Nationals scramble to get ready
While players prepare in Florida, final details are GM's duty in Washington.
WASHINGTON (AP) -- In a temporary office in the nation's capital, the president of the Washington Nationals is trying to complete a to-do list 65 items long, a task that has become more maddening by the red tape he seems to encounter at every turn.
"What will be a miracle," Tony Tavares said, "is if I make it to opening day without assaulting a lawyer."
In more permanent accommodations in Viera, Fla., the interim general manager has spent three months trying to improve a last-place team with a limited budget.
"You never have enough time," Jim Bowden said. "I didn't start until Nov. 2, so you're behind a little bit, but we're very excited."
Ready or not, the Nationals are about to take the field. Pitchers and catchers report to Viera on Tuesday, followed five days later by the rest of the roster. The ongoing logistics scramble in Washington -- further complicated by a lost week in December when city politics almost derailed the move -- will soon lead a parallel existence with the pop of mitts and other baseball sounds.
"I kept having faith it would happen," Bowden said. "Even when we had that little setback in December, I still thought at the end of the day that everyone would come together and do the right thing, and the right thing finally happened."
A new lineup
While the spring training complex is the same, as is much of the roster, there's a whole lot new for the former Montreal Expos. The era of living in limbo is finally over now that baseball has decided on a permanent home for the franchise, and a modest increase in the payroll has allowed Bowden to reverse the outward talent flow of the last few years.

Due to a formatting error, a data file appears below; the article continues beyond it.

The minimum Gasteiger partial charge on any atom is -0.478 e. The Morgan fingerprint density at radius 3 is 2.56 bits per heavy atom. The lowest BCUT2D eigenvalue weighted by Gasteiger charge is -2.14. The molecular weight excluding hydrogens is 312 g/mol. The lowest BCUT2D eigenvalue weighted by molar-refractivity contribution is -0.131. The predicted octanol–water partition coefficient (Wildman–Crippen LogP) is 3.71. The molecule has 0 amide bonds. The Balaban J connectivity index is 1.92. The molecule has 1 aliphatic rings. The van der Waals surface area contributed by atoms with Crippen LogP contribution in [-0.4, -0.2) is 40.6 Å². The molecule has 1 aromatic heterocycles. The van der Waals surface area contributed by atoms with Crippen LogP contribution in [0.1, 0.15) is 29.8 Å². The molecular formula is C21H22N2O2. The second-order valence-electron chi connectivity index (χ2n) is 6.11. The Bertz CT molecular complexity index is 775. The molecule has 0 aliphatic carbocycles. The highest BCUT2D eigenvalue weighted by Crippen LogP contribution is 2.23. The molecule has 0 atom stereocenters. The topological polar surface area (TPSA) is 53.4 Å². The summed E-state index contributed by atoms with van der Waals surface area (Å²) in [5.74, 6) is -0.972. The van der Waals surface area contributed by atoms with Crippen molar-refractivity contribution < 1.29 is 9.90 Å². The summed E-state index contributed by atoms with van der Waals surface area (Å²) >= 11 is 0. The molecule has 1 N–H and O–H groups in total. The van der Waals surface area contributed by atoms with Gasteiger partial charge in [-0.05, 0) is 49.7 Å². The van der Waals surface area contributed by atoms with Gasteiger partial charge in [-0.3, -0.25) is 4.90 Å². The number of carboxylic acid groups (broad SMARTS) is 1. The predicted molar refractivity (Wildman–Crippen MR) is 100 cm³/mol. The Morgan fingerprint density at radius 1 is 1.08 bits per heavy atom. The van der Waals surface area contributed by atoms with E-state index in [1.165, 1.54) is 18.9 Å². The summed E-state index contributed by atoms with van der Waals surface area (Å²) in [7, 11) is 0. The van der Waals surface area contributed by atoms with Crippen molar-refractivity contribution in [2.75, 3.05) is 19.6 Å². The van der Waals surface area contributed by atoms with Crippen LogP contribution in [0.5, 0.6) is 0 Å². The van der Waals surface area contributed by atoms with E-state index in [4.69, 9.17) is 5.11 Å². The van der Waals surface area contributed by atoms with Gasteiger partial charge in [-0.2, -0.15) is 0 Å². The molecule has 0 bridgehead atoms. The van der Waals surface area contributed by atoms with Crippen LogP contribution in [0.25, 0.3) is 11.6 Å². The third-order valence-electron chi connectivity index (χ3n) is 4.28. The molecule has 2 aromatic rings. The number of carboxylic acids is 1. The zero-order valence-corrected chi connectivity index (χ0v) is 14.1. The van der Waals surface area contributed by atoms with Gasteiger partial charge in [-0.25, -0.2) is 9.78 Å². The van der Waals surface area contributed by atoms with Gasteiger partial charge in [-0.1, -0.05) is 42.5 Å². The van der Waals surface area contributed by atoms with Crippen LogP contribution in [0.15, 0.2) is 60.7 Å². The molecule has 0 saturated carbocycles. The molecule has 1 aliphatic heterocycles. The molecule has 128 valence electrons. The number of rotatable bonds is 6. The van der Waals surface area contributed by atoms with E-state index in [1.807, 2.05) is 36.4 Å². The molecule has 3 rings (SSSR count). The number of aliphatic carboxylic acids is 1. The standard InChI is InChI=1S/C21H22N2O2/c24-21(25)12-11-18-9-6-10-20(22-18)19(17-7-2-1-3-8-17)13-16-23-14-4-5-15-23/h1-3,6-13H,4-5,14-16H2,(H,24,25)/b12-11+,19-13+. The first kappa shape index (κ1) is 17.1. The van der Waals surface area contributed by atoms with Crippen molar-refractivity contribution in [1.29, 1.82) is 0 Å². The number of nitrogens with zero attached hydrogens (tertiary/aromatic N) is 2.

"It's weird," closer Chad Cordero said, "because every time I turn on ESPN, I see the bottom line, and I see they just signed Vinny Castilla or Esteban Loaiza. It's definitely cool to see how they're trying to get all those guys. It'll be fun to go down to spring training and see all the new faces and put on the new uniforms and stuff."
Working with an absolute upper limit of $50 million -- up from last year's $43 million opening day roster but still low on the major league totem pole -- Bowden couldn't re-sign free agent Tony Batista, but he was able to snag third baseman Castilla and shortstop Cristian Guzman in free agency and work a trade for outfielder Jose Guillen.
"You don't have Cristian Guzman if it isn't for Washington, D.C.," Bowden said. "He signed here because he and his agent had the vision to know what this market was going to be, and they wanted to be a part of it. We don't make the Jose Guillen trade if it isn't for Washington, D.C."
A long to-do list
Now the players have to hope D.C. will be ready for them in April. The good news is that RFK Stadium is on pace for its overhaul to be completed on time to host an exhibition game April 3 and the home opener 12 days later. The bad news is that the team doesn't yet have a television deal, a mascot -- and a bunch of other things on Tavares' 65-item list.
"There's a litany of issues," Tavares said. "Locking down our budgets for game-day staff, deciding on how many ushers, how many ticket-takers, how many security guards. Who's the cleaning contract? Who's the parking contract? The concession deal? It's tedious kind of things, like getting our tax ID locally."
Still, there is confidence that everything on Tavares' list will get done in time for Washington's first baseball season since 1971 -- even if a few of the less important matters run a little behind schedule.
"I'm sure we're going to find stuff that will fall into that category," Uhlich said. "We're looking at it globally, but right now the focus is on that first weekend."